What I’ve Learned From My First Freelance Gig

I’ve been scouring the online world for some freelance writing gigs, looking for something, anything, to put a little cash in my wallet. I joined every freelance writing website I could find. Finally, I got a bite. It was just a simple proofreading gig, but it was a job nonetheless.

There are a few things I can say that I learned, or need to learn, from this experience, as simple as it may be.

Be Prepared

I was not prepared.

To be fair, I don’t think my employer was either. We found each other via Freelancer. I bid way higher than some people, and maybe $5 higher than the average and said I could get it done within two days. He messaged me, asked me if I could get it done in two hours, max.

I had nothing on and was still in my pj’s, so I said (like any eager beaver with a quality work ethic), “Of course!”

However, from the point of his first message (we’ll say it was at 10 am) to getting to the agreement, it took about an hour. then it took another fifteen minutes or so for him to send the “you’re hired” request, and for me to accept it.

In theory, the two hours should have started from that point (about 11:15 or so). Except, I think he meant from the 10 am point. About ten minutes to noon, he messaged me asking how it was going. I didn’t want to disappoint my first client, so I said it’d be done in ten minutes. It was doable, but I would have preferred one last go-over.

After sending it to him, I realized I didn’t know how the payment system worked. Did he just send money my way? Was I supposed to invoice him? I searched around, found an invoice button and began creating my invoice.

Except then I realized that I had to think about tax. Did I want to charge him VAT on top of the fee I already quoted him without mentioning VAT, or would I just pay it out of what I earned from the job? Could I actually say I was charging VAT if I didn’t have a VAT number? Oh crap, and do I need to be registered as a business before invoicing him??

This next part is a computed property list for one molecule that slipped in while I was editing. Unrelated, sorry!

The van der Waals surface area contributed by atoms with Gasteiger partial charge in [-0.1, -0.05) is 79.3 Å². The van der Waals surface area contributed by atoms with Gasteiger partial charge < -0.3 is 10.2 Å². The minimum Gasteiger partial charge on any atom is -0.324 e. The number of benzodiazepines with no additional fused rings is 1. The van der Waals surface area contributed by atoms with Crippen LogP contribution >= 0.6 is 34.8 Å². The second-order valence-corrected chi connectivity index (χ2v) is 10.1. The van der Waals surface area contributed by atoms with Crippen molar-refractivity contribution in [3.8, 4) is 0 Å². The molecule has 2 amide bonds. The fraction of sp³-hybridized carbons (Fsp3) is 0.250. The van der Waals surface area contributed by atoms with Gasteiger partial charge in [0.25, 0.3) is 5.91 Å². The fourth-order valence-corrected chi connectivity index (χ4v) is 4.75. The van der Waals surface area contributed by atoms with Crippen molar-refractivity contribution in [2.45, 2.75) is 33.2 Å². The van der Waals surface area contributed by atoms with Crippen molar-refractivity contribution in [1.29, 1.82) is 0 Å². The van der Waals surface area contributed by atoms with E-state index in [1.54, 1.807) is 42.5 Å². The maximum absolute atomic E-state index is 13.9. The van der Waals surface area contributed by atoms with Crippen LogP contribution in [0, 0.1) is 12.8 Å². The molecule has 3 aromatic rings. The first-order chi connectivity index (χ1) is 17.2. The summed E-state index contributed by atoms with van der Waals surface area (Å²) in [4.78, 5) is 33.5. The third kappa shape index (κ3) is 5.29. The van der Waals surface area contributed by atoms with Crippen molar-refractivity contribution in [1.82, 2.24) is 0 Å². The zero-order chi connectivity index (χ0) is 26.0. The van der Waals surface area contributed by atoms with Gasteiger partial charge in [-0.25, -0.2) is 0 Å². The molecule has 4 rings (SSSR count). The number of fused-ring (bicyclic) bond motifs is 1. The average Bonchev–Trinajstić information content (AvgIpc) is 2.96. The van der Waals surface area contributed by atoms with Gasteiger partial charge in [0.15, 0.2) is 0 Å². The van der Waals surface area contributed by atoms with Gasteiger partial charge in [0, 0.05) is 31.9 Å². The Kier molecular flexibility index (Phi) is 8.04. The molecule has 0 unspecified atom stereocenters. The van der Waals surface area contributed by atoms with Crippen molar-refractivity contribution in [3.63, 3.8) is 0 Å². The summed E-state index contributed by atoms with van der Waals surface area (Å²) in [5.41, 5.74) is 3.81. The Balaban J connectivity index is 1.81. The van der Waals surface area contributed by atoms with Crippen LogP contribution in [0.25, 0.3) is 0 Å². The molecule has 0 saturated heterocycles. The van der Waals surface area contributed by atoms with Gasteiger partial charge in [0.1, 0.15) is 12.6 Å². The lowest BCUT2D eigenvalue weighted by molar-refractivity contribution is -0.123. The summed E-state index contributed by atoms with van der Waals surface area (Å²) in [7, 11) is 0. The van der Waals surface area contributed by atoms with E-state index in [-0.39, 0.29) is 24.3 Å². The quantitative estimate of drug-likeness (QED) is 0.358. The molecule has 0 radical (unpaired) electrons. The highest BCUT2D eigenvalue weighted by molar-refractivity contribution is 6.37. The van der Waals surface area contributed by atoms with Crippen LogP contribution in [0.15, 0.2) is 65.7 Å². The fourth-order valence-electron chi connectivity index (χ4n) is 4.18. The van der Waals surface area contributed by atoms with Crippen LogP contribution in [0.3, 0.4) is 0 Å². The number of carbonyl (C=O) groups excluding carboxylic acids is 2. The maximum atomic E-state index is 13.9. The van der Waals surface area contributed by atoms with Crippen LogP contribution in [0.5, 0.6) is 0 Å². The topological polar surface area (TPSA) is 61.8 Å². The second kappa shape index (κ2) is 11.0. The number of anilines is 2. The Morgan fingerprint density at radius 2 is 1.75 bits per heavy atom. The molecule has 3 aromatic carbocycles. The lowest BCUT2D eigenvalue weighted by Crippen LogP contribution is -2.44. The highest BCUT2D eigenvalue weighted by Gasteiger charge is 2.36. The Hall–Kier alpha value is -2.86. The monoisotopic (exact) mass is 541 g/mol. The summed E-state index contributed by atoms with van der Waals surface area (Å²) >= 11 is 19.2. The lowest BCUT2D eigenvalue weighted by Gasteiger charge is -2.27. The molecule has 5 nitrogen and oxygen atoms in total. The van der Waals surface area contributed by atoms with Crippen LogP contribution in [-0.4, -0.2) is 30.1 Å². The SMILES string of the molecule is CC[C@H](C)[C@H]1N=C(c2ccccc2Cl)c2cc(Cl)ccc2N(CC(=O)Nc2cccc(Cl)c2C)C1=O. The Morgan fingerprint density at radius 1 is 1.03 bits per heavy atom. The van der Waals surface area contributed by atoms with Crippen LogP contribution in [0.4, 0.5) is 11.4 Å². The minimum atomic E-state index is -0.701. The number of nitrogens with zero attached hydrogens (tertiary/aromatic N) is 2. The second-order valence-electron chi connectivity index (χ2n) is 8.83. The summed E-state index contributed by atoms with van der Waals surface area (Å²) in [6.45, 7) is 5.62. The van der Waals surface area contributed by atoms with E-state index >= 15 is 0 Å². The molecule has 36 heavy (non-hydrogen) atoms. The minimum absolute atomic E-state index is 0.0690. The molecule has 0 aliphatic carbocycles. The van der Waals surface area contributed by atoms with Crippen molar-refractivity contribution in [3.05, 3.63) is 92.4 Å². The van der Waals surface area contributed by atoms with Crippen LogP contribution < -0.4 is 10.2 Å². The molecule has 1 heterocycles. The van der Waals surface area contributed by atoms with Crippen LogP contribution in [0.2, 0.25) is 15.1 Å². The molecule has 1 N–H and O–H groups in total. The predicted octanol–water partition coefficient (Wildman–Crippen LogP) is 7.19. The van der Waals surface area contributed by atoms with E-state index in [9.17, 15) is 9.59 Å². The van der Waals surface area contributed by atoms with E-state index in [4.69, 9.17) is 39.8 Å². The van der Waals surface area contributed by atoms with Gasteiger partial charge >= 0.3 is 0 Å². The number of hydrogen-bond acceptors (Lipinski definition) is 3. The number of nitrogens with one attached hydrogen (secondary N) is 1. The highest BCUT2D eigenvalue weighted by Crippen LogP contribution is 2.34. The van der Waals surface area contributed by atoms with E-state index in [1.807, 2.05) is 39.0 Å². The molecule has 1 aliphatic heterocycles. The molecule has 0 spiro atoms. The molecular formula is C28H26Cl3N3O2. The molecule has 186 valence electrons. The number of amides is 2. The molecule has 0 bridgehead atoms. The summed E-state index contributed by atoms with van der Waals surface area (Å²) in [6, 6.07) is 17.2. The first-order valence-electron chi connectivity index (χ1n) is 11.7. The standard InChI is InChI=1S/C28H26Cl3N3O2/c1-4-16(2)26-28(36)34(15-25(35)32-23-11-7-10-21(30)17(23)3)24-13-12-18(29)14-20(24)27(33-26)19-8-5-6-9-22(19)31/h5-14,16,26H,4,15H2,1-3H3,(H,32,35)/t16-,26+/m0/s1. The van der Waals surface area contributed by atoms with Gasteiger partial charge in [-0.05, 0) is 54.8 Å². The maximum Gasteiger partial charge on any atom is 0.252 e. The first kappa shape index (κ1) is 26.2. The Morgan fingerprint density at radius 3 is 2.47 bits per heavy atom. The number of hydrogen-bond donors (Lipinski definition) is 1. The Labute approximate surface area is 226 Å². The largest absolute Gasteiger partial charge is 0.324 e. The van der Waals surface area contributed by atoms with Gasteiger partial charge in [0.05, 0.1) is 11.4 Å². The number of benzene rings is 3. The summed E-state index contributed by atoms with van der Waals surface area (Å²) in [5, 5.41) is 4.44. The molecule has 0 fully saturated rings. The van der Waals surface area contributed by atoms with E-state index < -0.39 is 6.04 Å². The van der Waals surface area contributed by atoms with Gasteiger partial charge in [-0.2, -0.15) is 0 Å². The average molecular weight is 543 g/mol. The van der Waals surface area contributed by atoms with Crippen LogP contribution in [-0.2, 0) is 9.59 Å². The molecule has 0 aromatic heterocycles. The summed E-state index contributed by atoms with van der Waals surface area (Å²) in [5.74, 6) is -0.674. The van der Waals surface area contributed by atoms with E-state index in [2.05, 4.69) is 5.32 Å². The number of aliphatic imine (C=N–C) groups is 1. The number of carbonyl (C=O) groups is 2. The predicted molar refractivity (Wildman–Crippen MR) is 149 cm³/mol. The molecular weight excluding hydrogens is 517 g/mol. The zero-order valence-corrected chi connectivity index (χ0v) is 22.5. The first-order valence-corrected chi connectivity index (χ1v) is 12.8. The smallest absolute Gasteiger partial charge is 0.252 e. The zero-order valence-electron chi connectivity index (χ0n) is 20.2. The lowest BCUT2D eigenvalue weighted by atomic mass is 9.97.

Once I sent off the edited copy, I sat, watching the screen, obsessively checking my phone, my email, and the website, looking for a response. For hours. What if he didn’t like what I’d changed? What if I missed a whole mess of stuff and he didn’t think me worth paying? What if I didn’t get it to him quick enough? What if he was looking in to ways of getting around paying me and my work was for nothing???

I was not prepared.

Be Sure You…

  1. Research Tax Law
    This can be different depending on the country you’re in, so make sure you’re well versed. Do you need to declare yourself an LLC company? A solo trader? Are you going to be making enough money to employ other people? Ok, the last one is something to think about later, but be sure you know what your options are and where you fit into them.
  2. Research Your Freelance Site
    Every site has a FAQ section, which should answer your basic questions on how to get a job, how to interact with someone offering the job, how to invoice them, and so on. But go further than that. Look at forums on other websites that might address more detailed questions, such as “How long should I wait before I send an invoice?” Be in the know before you start getting job offers (and don’t worry, you’ll have a couple of days at least before your first bite to do your research) so you’re scrambling to figure out what the professional move might be.
  3. Research Your Potential Employers